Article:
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stat(2)								       stat(2)

NAME
       stat, lstat, fstat, fstatat - get file status

SYNOPSIS
       #include	<fcntl.h>
       #include	<sys/types.h>
       #include	<sys/stat.h>

       int stat(const char *restrict path, struct stat *restrict buf);

       int lstat(const char *restrict path, struct stat	*restrictbuf);

       int fstat(int fildes, struct stat *buf);

       int fstatat(int fildes, const char *path, struct	stat *buf, int flag);

       The  stat()  function  obtains information about	the file pointed to by
       path. Read, write, or execute permission	of the named file is  not  re-
       quired, but all directories listed in the path name leading to the file
       must be searchable.

       The lstat() function obtains file attributes similar to stat(),	except
       when  the  named	 file is a symbolic link; in that case lstat() returns
       information about the link, while stat()	returns	information about  the
       file the	link references.

       The  fstat()  function  obtains information about an open file known by
       the  file  descriptor  fildes,  obtained	 from  a  successful  open(2),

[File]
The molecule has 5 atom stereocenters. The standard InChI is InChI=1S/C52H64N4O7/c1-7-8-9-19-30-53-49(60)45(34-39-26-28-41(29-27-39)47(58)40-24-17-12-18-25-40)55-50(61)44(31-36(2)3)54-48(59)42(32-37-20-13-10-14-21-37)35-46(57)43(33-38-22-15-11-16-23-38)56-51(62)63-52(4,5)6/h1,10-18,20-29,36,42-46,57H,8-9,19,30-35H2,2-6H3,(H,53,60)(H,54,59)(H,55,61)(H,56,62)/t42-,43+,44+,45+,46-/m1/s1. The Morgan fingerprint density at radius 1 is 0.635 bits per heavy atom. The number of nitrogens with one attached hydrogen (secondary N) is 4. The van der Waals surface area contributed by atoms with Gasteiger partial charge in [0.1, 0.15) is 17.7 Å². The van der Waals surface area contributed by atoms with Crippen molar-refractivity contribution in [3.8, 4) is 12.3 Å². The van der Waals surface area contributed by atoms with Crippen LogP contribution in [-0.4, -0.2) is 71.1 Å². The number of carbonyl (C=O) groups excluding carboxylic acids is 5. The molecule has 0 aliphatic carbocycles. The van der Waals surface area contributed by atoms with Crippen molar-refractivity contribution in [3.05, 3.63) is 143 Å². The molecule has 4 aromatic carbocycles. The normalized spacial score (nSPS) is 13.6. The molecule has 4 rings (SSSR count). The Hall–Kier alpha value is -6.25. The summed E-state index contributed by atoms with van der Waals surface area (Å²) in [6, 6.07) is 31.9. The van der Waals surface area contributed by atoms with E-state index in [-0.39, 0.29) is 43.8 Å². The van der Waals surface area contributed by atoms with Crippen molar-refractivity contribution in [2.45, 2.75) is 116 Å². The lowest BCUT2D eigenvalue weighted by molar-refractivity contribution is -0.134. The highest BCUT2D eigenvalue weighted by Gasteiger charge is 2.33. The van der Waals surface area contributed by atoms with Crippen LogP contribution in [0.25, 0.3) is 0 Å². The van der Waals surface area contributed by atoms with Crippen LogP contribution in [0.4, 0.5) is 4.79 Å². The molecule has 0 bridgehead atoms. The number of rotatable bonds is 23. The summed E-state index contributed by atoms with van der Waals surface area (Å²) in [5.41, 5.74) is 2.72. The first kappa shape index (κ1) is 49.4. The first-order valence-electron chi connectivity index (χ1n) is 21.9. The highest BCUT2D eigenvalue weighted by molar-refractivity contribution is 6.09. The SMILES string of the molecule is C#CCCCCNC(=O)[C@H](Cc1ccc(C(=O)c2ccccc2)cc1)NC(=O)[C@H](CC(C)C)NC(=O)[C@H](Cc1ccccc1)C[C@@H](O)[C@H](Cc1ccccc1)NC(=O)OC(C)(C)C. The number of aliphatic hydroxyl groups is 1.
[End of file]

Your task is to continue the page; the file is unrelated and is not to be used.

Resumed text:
creat(2), dup(2), fcntl(2), or pipe(2) function.	If fildes references a
       shared memory object, the system	updates	in the stat structure  pointed
       to  by  the  buf	argument only the st_uid, st_gid, st_size, and st_mode
       fields, and only	the S_IRUSR, S_IWUSR,  S_IRGRP,S_IWGRP,	 S_IROTH,  and
       S_IWOTH file permission bits need be valid. The system can update other
       fields and flags. The fstat() function updates any pending time-related
       fields before writing to	the stat structure.

       The  fstatat()  function	obtains	file attributes	similar	to the stat(),
       lstat(),	and fstat() functions.	If the path  argument  is  a  relative
       path,  it  is  resolved relative	to the fildes argument rather than the
       current working directory.  If path is absolute,	the fildes argument is